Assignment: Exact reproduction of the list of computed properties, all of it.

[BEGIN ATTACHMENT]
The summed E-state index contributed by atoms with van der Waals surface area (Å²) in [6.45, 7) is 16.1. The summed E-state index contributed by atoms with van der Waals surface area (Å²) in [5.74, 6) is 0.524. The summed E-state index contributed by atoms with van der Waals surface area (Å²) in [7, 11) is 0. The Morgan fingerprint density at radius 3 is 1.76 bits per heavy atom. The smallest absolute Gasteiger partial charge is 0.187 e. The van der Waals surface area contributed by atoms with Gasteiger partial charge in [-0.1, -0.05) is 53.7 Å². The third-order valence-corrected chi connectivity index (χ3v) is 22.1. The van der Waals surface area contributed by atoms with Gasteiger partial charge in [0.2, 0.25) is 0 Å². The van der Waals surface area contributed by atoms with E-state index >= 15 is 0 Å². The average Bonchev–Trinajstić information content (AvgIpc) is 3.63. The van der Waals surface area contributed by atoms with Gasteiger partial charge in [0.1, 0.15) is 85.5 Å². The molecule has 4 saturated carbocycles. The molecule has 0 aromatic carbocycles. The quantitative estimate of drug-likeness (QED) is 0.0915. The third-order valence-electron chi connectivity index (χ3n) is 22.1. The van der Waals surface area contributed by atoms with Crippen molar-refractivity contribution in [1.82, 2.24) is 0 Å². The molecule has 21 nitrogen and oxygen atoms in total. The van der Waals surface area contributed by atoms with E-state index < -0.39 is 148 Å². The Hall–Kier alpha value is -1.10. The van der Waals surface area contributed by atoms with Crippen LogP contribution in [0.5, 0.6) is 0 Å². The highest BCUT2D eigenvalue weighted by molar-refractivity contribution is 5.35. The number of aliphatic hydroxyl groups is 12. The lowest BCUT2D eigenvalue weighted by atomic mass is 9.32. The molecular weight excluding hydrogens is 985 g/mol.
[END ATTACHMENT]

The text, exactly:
The summed E-state index contributed by atoms with van der Waals surface area (Å²) in [6.45, 7) is 16.1. The summed E-state index contributed by atoms with van der Waals surface area (Å²) in [5.74, 6) is 0.524. The summed E-state index contributed by atoms with van der Waals surface area (Å²) in [7, 11) is 0. The Morgan fingerprint density at radius 3 is 1.76 bits per heavy atom. The smallest absolute Gasteiger partial charge is 0.187 e. The van der Waals surface area contributed by atoms with Gasteiger partial charge in [-0.1, -0.05) is 53.7 Å². The third-order valence-corrected chi connectivity index (χ3v) is 22.1. The van der Waals surface area contributed by atoms with Gasteiger partial charge in [0.2, 0.25) is 0 Å². The van der Waals surface area contributed by atoms with E-state index >= 15 is 0 Å². The average Bonchev–Trinajstić information content (AvgIpc) is 3.63. The van der Waals surface area contributed by atoms with Gasteiger partial charge in [0.1, 0.15) is 85.5 Å². The molecule has 4 saturated carbocycles. The molecule has 0 aromatic carbocycles. The quantitative estimate of drug-likeness (QED) is 0.0915. The third-order valence-electron chi connectivity index (χ3n) is 22.1. The van der Waals surface area contributed by atoms with Crippen molar-refractivity contribution in [1.82, 2.24) is 0 Å². The molecule has 21 nitrogen and oxygen atoms in total. The van der Waals surface area contributed by atoms with E-state index < -0.39 is 148 Å². The Hall–Kier alpha value is -1.10. The van der Waals surface area contributed by atoms with Crippen LogP contribution in [0.5, 0.6) is 0 Å². The highest BCUT2D eigenvalue weighted by molar-refractivity contribution is 5.35. The number of aliphatic hydroxyl groups is 12. The lowest BCUT2D eigenvalue weighted by atomic mass is 9.32. The molecular weight excluding hydrogens is 985 g/mol.